ICBC joins the rush to raise new capital

PUBLISHED : Friday, 30 July, 2010, 12:00am
UPDATED : Friday, 30 July, 2010, 12:00am


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Industrial and Commercial Bank of China, the world's largest lender by assets, said it would raise up to 45 billion yuan (HK$51.48 billion) via a rights issue in Shanghai and Hong Kong, following fund-raising efforts by its Chinese peers.

ICBC's board has passed a proposal to sell up to 0.6 shares for each 10 shares held by existing shareholders to replenish capital, according to a bourse filing on Wednesday. The plan is subject to approvals from shareholders and regulators.

The rights offer would bring total fund-raisings announced by the largest lenders - ICBC, China Construction Bank, Bank of China and Bank of Communications - to as much as 287 billion yuan.

The fund-raising flood comes on the heels of last year's lending binge. After banks lent an unprecedented 9.6 trillion yuan, they now have to strengthen their capital bases to meet regulatory requirements.

At the end of March, ICBC's capital adequacy ratio stood at 11.98 per cent, higher than the 11.5 per cent minimum required by the China Banking Regulatory Commission.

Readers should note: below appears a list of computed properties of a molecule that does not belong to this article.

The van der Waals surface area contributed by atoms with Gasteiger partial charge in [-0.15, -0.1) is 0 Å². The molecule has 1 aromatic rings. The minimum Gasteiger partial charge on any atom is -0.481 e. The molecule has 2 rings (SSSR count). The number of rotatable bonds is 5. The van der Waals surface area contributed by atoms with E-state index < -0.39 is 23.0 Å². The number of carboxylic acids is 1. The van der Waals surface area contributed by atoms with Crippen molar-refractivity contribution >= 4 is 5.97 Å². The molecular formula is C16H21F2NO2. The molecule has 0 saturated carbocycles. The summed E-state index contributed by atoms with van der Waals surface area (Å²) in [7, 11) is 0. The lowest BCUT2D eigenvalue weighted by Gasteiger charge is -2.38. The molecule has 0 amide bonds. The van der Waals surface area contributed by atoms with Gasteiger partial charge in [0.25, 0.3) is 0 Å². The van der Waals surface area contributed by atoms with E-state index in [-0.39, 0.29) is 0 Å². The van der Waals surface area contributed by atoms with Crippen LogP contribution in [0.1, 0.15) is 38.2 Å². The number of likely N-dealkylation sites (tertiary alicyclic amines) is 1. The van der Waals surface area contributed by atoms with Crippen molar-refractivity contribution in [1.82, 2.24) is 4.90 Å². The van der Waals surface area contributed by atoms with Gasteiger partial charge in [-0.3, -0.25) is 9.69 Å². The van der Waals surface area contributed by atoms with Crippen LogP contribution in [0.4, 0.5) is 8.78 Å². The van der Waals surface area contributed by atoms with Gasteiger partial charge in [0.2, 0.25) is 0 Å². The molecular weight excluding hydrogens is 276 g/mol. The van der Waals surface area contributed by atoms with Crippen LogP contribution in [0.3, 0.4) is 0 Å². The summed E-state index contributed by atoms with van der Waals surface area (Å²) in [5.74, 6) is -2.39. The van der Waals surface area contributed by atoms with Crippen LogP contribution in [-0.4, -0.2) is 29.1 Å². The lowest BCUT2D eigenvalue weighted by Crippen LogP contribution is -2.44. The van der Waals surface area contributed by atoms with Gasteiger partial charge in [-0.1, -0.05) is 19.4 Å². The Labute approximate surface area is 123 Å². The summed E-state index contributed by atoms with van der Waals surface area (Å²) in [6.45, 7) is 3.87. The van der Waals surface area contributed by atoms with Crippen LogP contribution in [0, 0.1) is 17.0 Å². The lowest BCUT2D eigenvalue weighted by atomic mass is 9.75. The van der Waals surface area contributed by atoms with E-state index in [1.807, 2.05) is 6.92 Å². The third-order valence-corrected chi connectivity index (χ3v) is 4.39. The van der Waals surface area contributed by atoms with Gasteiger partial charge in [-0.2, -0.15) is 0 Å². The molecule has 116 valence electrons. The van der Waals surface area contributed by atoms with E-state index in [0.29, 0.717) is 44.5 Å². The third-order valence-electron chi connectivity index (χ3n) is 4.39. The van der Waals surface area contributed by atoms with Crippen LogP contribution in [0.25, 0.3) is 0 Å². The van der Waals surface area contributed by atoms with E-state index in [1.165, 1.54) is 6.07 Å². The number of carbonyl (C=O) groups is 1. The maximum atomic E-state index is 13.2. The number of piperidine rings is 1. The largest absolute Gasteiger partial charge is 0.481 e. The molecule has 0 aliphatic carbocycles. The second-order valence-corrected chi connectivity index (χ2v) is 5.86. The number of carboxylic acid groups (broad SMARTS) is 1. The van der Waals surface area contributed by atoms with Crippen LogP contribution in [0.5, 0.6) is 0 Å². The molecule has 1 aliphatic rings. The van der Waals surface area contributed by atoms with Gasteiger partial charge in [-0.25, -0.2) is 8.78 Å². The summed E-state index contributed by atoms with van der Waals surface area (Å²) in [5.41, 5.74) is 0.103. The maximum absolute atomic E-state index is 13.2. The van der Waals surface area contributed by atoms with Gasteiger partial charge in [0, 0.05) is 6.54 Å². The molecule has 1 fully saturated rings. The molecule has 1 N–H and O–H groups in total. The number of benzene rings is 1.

The ICBC board of directors on Wednesday also passed a plan to privatise Industrial and Commercial Bank of China (Asia), which is a 72.4 per cent-owned subsidiary.

Analysts with Citi Investment Research estimate that the deal, which is intended to streamline ICBC's Hong Kong businesses, would cost ICBC US$1.6 billion if the stake is priced at 2.5 times 2009 book value.

ICBC sold a 75 per cent stake in brokerage ICEA Finance Holdings to Bank of East Asia at the beginning of this year and bought a 70 per cent stake in BEA (Canada). In Hong Kong, ICBC has a wholly owned investment bank, ICBC International.

Analysts with Guotai Junan Securities estimate that the rights issue will be priced at HK$2.57, 56 per cent lower than the Tuesday closing price of HK$5.87.

The analysts do not expect the fund-raising to have a major impact on the market, predicting that Central Huijin Investment, a major shareholder of ICBC and a subsidiary of the nation's sovereign wealth fund China Investment Corp, would probably subscribe to the shares.

Separately, Agricultural Bank of China may topple ICBC as the company with the world's biggest IPO if it chooses to exercise a greenshoe option. ICBC completed the world's top initial share sale in 2006 when it raised US$21.9 billion.

ABC raised US$19.2 billion in an IPO earlier this month, and boosted the size to about US$20.8 billion after selling a further 3.81 billion shares at HK$3.20 a share, it said yesterday.